Today’s story is simply a transcript of a newspaper report. I thought it was interesting, especially since “back in those days” ship wrecks were relatively common.
Christchurch Star – 16 August 1876
STEALING FROM A WRECK. – Joseph Kilpin, an elderly man, residing near the beach at New Brighton, was brought up on remand, charged with having stolen a quantity of timber forming part of the wreck of the ketch Jupiter. The ketch belonged to Major Hornbrook, and was in charge of Captain Robert Day. On August 3, she was wrecked while crossing the Sumner bar, and drifted onto the beach on the New Brighton side.
Being insured in the South British Company, the vessel was abandoned to them on August 4. The hull was sold on that day, but the cheque given in payment for it being dishonoured, the hull reverted again to the Company, whose property it had since been.
The hull broke up, and was strewn along the beach, and prisoner took a portion of it home to burn. When arrested timber to the value of several shillings was found on the prisoner’s premises, and he admitted having taken it from the wreck. In reply to prisoner, Mr Macpherson, agent for the South British Insurance Company, said he did not know there was any mark or notice on the wreck cautioning persons from removing any portions of it. He also informed the Bench that he had no desire to press the case severely against the prisoner, his sole desire being to caution people that they had no right to take away timber from wrecks. Prisoner, in defence, said he was entirely ignorant of doing wrong when he took the timber, and would never have touched it had there been any notice against its removal, or had he known that he would be acting illegally by taking it.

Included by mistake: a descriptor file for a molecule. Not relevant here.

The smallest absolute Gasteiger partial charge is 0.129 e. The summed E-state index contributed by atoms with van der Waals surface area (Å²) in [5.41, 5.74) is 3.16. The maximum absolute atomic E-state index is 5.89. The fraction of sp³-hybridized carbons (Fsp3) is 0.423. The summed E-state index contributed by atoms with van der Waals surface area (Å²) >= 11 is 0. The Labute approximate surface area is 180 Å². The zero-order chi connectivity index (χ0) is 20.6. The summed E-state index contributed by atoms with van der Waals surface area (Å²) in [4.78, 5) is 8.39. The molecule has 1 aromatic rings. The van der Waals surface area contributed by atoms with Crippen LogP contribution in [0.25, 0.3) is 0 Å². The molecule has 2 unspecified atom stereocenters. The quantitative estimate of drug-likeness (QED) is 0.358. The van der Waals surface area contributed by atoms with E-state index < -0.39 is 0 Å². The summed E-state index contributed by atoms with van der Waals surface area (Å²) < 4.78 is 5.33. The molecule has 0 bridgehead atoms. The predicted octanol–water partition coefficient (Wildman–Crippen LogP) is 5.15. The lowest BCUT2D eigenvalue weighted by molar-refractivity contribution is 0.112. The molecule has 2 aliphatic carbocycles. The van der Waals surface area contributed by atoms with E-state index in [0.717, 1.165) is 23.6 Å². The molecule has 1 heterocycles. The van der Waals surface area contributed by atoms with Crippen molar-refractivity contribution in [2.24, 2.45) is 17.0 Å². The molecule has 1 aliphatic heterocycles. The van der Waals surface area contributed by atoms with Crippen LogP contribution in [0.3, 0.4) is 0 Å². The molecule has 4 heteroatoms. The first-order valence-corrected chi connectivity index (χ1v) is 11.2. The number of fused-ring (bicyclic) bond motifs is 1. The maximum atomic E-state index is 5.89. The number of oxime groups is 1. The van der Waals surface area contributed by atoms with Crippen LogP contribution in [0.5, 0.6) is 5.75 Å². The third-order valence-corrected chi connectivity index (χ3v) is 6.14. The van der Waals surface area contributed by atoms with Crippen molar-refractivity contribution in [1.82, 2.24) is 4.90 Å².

Three witnesses came forward voluntarily and gave prisoner a very high character for honesty and general conduct. One of them had known him eleven years, one five years, and the other three years, and they had always found him a hard working, steady, honest, and respectable man. Dr Foster said he might also inform the Bench that the habit of taking timber found on the sea beach was a very common occurrence, and he did not think it was generally known this was an offence against the law.
His Worship said he did not know whether it was generally understood that the offence complained of in this case was indictable, and persons who were guilty of it rendered themselves liable to two years’ imprisonment with hard labour. The law very properly regarded the matter as very serious, because it was an offence against a person who might have lost his all by the wreck. Supposing the owner of the vessel had not been insured, the loss would have been heavy, and the law ought to protect persons in cases of this kind from losing what little might be saved from the wreck.
A very high character had been given to prisoner, and as he might have acted in ignorance of the law, he would be discharged, but must be more careful in future. Both he and others in the habit of picking up timber from wrecks must remember by doing so that they rendered themselves liable to two years’ imprisonment with hard labour. The case would be dismissed. (Applause).